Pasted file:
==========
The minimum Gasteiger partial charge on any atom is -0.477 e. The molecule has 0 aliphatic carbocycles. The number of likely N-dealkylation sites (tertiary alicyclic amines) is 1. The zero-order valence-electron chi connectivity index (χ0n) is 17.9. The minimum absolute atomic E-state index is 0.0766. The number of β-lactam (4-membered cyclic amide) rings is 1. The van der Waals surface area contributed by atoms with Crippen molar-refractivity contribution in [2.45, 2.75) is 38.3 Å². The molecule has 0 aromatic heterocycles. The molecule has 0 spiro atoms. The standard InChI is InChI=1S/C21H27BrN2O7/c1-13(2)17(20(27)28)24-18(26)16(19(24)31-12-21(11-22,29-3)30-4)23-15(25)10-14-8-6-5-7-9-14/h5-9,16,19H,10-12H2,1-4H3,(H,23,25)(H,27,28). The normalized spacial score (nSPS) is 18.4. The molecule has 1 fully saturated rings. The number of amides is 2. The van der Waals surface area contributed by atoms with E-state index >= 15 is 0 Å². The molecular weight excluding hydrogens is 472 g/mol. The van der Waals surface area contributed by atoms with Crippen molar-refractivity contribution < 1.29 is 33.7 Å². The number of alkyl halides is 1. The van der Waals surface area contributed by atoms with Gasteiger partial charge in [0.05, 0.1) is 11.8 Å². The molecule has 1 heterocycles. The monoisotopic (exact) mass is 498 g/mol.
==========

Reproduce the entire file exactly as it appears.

The minimum Gasteiger partial charge on any atom is -0.477 e. The molecule has 0 aliphatic carbocycles. The number of likely N-dealkylation sites (tertiary alicyclic amines) is 1. The zero-order valence-electron chi connectivity index (χ0n) is 17.9. The minimum absolute atomic E-state index is 0.0766. The number of β-lactam (4-membered cyclic amide) rings is 1. The van der Waals surface area contributed by atoms with Crippen molar-refractivity contribution in [2.45, 2.75) is 38.3 Å². The molecule has 0 aromatic heterocycles. The molecule has 0 spiro atoms. The standard InChI is InChI=1S/C21H27BrN2O7/c1-13(2)17(20(27)28)24-18(26)16(19(24)31-12-21(11-22,29-3)30-4)23-15(25)10-14-8-6-5-7-9-14/h5-9,16,19H,10-12H2,1-4H3,(H,23,25)(H,27,28). The normalized spacial score (nSPS) is 18.4. The molecule has 1 fully saturated rings. The number of amides is 2. The van der Waals surface area contributed by atoms with E-state index >= 15 is 0 Å². The molecular weight excluding hydrogens is 472 g/mol. The van der Waals surface area contributed by atoms with Crippen molar-refractivity contribution < 1.29 is 33.7 Å². The number of alkyl halides is 1. The van der Waals surface area contributed by atoms with Gasteiger partial charge in [0.05, 0.1) is 11.8 Å². The molecule has 1 heterocycles. The monoisotopic (exact) mass is 498 g/mol.